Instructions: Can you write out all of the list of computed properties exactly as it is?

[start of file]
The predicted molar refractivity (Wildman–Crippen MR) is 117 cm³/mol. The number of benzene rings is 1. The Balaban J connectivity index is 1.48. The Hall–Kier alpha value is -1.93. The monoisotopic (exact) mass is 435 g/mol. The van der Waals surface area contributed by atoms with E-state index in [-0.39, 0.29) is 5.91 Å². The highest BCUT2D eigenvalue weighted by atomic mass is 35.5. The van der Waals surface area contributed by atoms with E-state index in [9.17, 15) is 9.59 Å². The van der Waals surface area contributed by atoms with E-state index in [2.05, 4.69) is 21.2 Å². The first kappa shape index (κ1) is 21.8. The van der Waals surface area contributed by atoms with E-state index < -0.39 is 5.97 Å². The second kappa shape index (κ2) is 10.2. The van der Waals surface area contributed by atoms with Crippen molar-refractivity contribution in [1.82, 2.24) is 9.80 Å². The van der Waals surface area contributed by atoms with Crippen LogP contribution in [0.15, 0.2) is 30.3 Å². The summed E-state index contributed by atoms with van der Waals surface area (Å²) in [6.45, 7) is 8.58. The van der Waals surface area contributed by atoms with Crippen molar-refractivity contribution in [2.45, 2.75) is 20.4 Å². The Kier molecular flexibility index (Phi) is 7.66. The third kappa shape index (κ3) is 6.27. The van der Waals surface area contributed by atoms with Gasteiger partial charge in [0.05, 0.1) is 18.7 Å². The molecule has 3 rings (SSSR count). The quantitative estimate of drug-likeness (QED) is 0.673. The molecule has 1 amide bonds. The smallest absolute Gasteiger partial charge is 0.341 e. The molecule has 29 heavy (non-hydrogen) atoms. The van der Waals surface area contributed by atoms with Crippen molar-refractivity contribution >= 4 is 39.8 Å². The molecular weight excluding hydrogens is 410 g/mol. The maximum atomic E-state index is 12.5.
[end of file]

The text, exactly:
The predicted molar refractivity (Wildman–Crippen MR) is 117 cm³/mol. The number of benzene rings is 1. The Balaban J connectivity index is 1.48. The Hall–Kier alpha value is -1.93. The monoisotopic (exact) mass is 435 g/mol. The van der Waals surface area contributed by atoms with E-state index in [-0.39, 0.29) is 5.91 Å². The highest BCUT2D eigenvalue weighted by atomic mass is 35.5. The van der Waals surface area contributed by atoms with E-state index in [9.17, 15) is 9.59 Å². The van der Waals surface area contributed by atoms with E-state index in [2.05, 4.69) is 21.2 Å². The first kappa shape index (κ1) is 21.8. The van der Waals surface area contributed by atoms with E-state index < -0.39 is 5.97 Å². The second kappa shape index (κ2) is 10.2. The van der Waals surface area contributed by atoms with Crippen molar-refractivity contribution in [1.82, 2.24) is 9.80 Å². The van der Waals surface area contributed by atoms with Crippen LogP contribution in [0.15, 0.2) is 30.3 Å². The summed E-state index contributed by atoms with van der Waals surface area (Å²) in [6.45, 7) is 8.58. The van der Waals surface area contributed by atoms with Crippen molar-refractivity contribution in [2.45, 2.75) is 20.4 Å². The Kier molecular flexibility index (Phi) is 7.66. The third kappa shape index (κ3) is 6.27. The van der Waals surface area contributed by atoms with Gasteiger partial charge in [0.05, 0.1) is 18.7 Å². The molecule has 3 rings (SSSR count). The quantitative estimate of drug-likeness (QED) is 0.673. The molecule has 1 amide bonds. The smallest absolute Gasteiger partial charge is 0.341 e. The molecule has 29 heavy (non-hydrogen) atoms. The van der Waals surface area contributed by atoms with Crippen molar-refractivity contribution >= 4 is 39.8 Å². The molecular weight excluding hydrogens is 410 g/mol. The maximum atomic E-state index is 12.5.